David Bourget (Western Ontario)
David Chalmers (ANU, NYU)
Rafael De Clercq
Jack Alan Reynolds
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Erkenntnis 72 (1):73 - 92 (2010)
The first explicit argument for the incompatibility of externalism in the philosophy of mind and a priori self-knowledge is Boghossian’s discrimination argument. In this essay, I oppose the third premise of this argument, trying to show by means of a thought experiment that possessing the “twater thought” is not an alternative, a fortiori not a relevant alternative, to having the “water thought.” I then examine a modified version of Boghossian’s argument. The attempt is made to substantiate the claim that the standard incompatibilist support for its second premise is untenable. Furthermore, a third Boghossian-style argument is rejected on the ground that either its second premise cannot be warranted in the way suggested by incompatibilists or its third premise is mistaken because having the “twater thought” instead of the “water thought” is not relevant. Finally, it is argued that the discrimination argument cannot be saved by invoking closure. The upshot of my discussion is that a compatibilist can dismiss Boghossian-style arguments for incompatibilism without having to deal with fundamental issues concerning self-knowledge and the nature of slow switching.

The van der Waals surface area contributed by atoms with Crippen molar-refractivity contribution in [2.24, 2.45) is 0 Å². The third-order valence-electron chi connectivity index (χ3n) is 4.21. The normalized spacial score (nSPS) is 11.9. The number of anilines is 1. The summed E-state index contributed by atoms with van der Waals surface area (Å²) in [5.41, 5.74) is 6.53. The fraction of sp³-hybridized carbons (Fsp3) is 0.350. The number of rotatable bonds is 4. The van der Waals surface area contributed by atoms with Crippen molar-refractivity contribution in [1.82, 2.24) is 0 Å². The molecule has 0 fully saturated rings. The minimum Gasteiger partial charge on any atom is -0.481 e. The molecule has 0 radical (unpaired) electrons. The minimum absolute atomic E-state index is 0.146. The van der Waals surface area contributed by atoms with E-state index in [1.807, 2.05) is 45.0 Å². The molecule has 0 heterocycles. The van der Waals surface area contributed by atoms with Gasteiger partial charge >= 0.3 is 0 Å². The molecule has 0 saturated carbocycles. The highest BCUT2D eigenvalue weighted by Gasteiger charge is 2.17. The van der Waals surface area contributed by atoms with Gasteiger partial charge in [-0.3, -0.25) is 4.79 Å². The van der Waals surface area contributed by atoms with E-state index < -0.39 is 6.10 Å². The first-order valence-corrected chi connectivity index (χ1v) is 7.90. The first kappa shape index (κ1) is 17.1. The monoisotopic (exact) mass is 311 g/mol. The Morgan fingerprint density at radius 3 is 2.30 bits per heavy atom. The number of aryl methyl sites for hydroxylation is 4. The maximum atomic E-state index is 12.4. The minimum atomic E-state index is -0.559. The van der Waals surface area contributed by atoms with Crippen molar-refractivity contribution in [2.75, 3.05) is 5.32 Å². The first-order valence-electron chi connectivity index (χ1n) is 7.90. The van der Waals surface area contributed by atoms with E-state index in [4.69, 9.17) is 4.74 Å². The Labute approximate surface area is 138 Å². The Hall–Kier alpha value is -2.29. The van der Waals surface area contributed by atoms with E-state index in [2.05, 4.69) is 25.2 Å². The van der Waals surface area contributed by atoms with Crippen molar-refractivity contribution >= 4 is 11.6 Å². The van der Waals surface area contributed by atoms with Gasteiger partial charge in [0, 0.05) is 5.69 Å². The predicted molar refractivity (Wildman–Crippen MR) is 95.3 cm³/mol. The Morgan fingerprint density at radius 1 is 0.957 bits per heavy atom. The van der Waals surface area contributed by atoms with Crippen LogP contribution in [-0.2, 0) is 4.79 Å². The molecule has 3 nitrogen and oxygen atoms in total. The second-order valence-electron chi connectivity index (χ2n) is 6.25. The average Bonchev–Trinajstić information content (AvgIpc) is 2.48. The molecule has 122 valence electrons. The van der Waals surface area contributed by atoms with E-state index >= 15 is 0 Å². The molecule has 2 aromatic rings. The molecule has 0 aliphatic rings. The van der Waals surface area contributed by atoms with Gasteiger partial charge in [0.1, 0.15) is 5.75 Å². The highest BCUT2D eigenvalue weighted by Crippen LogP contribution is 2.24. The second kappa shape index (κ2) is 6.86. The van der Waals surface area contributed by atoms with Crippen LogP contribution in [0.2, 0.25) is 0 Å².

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References found in this work BETA
Sven Bernecker (2004). Memory and Externalism. Philosophy and Phenomenological Research 69 (3):605 - 632.
Sven Bernecker (1998). Self-Knowledge and Closure. In Peter Ludlow & N. Martin (eds.), Externalism and Self-Knowledge. Csli.
Akeel Bilgrami (1992). Can Externalism Be Reconciled with Self-Knowledge? Philosophical Topics 20 (1):233-68.
Paul Boghossian (1989). Content and Self-Knowledge. Philosophical Topics 17 (1):5-26.
Paul A. Boghossian (1992). Externalism and Inference. Philosophical Issues 2:11-28.
Citations of this work BETA
Mahmoud Morvarid (2014). The Discrimination Argument: A Reply to Dierig. Erkenntnis 79 (5):1209-1219.
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